Comments about ‘LDS Church being sued for tithing paid by suspected fraudster’

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Published: Thursday, Aug. 5 2010 10:00 p.m. MDT

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I don't know if I am just tired or if this was just really bad writing or just a mean person, but it seems like this lawyer is going with guns drawn on the church. It was not the churchs fault that this money was paid in tithing and it would make much more sense to me if they just went and talked to the church and explained to them what was going on before taking this kind of action against the church. They make it sound in the article that the church is at fault in wrong doing and the lawyer needs to pull out all the stops to right this wrong. I feel that is really overkill here in this situation


hmmmm, I disagree JanSan. I'll admit that upon reading the headline, I worried that the Church might be portrayed poorly, but by the end, felt the article brings attention to an interesting dilemma. I'm sure the Church will do as it always does in such circumstances and not collect tithes from individuals donating from fraudulent means. The article suggests as such in the end.


Tithing is VOLUNTARY. It is NOT mandatory and anyone who pays tithing knows that when they pay tithing that they are giving those funds to the Church to do with it as the Church so pleases. I actually feel very sorry for anyone who would ever ask that their tithing funds be returned to them for any reason.


It seems this state has really become a government of suppression and oppression. I don't think they can sue the church or any religion to recover donations from any source. If the religion wants to return it as blood money that's their choice, but the state would have a hard time getting it through court actions. Once money is donated it considered used and they can't take donations from others to compensate for donation from criminals. The state has to prove the church knew this donation was from criminal acts which they can never do.

What is ironic is the mentality of Mormonism in Utah and business owners. The employers run a crime ring and think that if they pay tithing it absolves them of their crimes. Especially when it comes to how they treat employees, job benefits, and wages.

Employers and this state have this insane idea that employee's are beholding to the god head of a business and the state to have a job, even if it is slavery. Workers of Utah have come to accept slavery and poverty pay as their way of life and not to expect anything else.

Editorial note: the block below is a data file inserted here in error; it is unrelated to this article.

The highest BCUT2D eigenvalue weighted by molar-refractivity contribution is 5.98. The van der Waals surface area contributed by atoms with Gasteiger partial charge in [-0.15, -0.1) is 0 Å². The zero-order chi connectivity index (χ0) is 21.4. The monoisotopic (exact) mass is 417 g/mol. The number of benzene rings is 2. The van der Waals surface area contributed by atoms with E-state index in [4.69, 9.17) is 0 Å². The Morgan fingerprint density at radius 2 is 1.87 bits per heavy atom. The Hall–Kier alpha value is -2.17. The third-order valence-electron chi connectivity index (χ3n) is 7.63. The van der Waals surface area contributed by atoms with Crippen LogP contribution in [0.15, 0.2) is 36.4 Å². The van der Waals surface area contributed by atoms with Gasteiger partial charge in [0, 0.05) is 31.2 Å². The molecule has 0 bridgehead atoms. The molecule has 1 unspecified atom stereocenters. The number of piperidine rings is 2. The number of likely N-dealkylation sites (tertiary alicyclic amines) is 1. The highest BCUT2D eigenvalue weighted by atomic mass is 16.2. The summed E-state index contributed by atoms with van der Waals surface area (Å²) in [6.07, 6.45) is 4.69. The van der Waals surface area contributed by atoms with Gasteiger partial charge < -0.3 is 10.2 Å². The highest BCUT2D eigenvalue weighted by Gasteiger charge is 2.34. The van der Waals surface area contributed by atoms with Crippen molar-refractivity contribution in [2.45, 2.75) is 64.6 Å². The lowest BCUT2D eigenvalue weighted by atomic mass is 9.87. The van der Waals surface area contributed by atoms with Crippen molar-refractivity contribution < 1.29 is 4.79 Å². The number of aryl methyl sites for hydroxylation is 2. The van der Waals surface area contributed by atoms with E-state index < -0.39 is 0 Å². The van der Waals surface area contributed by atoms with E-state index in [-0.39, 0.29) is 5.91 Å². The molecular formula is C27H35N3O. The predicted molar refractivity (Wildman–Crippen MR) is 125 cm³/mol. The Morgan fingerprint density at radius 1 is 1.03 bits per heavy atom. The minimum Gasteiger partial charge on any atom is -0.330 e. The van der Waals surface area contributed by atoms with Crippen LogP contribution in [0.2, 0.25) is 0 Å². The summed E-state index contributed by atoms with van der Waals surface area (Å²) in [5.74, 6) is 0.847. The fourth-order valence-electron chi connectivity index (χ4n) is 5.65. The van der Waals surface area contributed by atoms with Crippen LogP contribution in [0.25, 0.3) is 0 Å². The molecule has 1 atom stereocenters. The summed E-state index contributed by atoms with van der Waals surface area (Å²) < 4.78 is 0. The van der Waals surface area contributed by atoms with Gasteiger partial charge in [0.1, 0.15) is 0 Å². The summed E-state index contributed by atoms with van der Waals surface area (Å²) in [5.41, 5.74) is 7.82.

Let's go after the electric company too. I'm sure the guy paid the light bill.

Seriously. It's a donation. If he gave 10% to American Red Cross would they be sued?


I agree. On the tithing envelope there isn't a place on the slip that says. Is this money from legal or illegal gains, with a check in the box. There are bad folks in everything, even in church, no matter the religion. And anyone who would use a brick to slap a fly off of someone's head, might have some skeletons in his own closet, that he might not like opened.


Another GREEDY lawyer but why are Utah people/Mormons so susceptible to Ponzie schemes?


This is just the guy's job. He's supposed to recover the money, so he initiates legal actions to get it. Most likely the church will just return the money as they did in a similar situation referenced in the story. It will all be done out of court without much controversy.


They may be criminals, but at least they paid their tithing.


The Church didn't do anything wrong. My guess if this guy would just go to H. David Burton and ask for the money back, he'd get it. This court reciever dude must be some type of doofus with an agenda. I wouldn't have any problem with the church giving the money back. The Church, after all, can afford it.


I am in complete agreement with JanSan and Jenkins could have gotten agreement with the Church if he would meet with the church leaders and get their approval to return the money the church had, much of it would have been done in a friendly way.

Shame on you Jenkins


I'm sure the Church will work something out. But what amazes me is all the scammers who rip people off then pay their tithing. Uh, don't they get it? This is one thing that has bothered me about the Utah culture. Anything goes in business, then serve in your calling on Sunday and its OK. Money is the measure of righteousness for far too many people.